Enhancement of Metallosphaera sedula Bioleaching by Targeted Recombination and Adaptive Laboratory Evolution

Samuel McCarthy, Chenbing Ai, Paul Blum

Research output: Chapter in Book/Report/Conference proceedingChapter

5 Scopus citations

Abstract

Thermophilic and lithoautotrophic archaea such as Metallosphaera sedula occupy acidic, metal-rich environments and are used in biomining processes. Biotechnological approaches could accelerate these processes and improve metal recovery by biomining organisms, but systems for genetic manipulation in these organisms are currently lacking. To gain a better understanding of the interplay between metal resistance, autotrophy, and lithotrophic metabolism, a genetic system was developed for M. sedula and used to evaluate parameters governing the efficiency of copper bioleaching. Additionally, adaptive laboratory evolution was used to select for naturally evolved M. sedula cell lines with desirable phenotypes for biomining, and these adapted cell lines were shown to have increased bioleaching capacity and efficiency. Genomic methods were used to analyze mutations that led to resistance in the experimentally evolved cell lines, while transcriptomics was used to examine changes in stress-inducible gene expression specific to the environmental conditions.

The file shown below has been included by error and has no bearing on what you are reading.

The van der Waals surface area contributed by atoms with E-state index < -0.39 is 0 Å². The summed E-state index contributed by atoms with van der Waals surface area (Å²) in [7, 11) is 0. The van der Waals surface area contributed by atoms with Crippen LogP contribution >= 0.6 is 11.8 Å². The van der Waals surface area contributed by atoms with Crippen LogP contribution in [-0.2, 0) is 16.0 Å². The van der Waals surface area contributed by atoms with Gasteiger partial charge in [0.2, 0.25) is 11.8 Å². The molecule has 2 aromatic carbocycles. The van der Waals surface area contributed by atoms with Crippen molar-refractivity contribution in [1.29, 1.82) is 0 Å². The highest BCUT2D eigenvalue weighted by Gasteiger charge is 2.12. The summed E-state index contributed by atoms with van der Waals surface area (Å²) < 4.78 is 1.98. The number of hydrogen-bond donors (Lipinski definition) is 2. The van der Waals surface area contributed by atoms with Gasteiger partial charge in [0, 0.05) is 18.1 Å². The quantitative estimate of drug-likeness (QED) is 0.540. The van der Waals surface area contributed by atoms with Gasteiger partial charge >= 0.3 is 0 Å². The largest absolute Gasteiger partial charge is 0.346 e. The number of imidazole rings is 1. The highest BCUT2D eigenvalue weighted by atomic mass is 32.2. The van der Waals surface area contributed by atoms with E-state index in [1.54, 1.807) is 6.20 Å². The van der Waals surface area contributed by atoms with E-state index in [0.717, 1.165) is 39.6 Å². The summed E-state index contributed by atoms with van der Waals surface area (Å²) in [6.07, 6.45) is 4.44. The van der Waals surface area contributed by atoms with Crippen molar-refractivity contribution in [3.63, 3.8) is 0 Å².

Original languageEnglish (US)
Title of host publicationAdvances in Applied Microbiology
EditorsGeoffrey Michael Gadd, Sima Sariaslani
PublisherAcademic Press Inc.
Pages135-165
Number of pages31
ISBN (Print)9780128151822
DOIs
StatePublished - Jan 1 2018

Publication series

NameAdvances in Applied Microbiology
Volume104
ISSN (Print)0065-2164

Keywords

  • Adaptive laboratory evolution
  • Archaea
  • Bioleaching
  • Genetics
  • Metallosphaera sedula

ASJC Scopus subject areas

  • Applied Microbiology and Biotechnology

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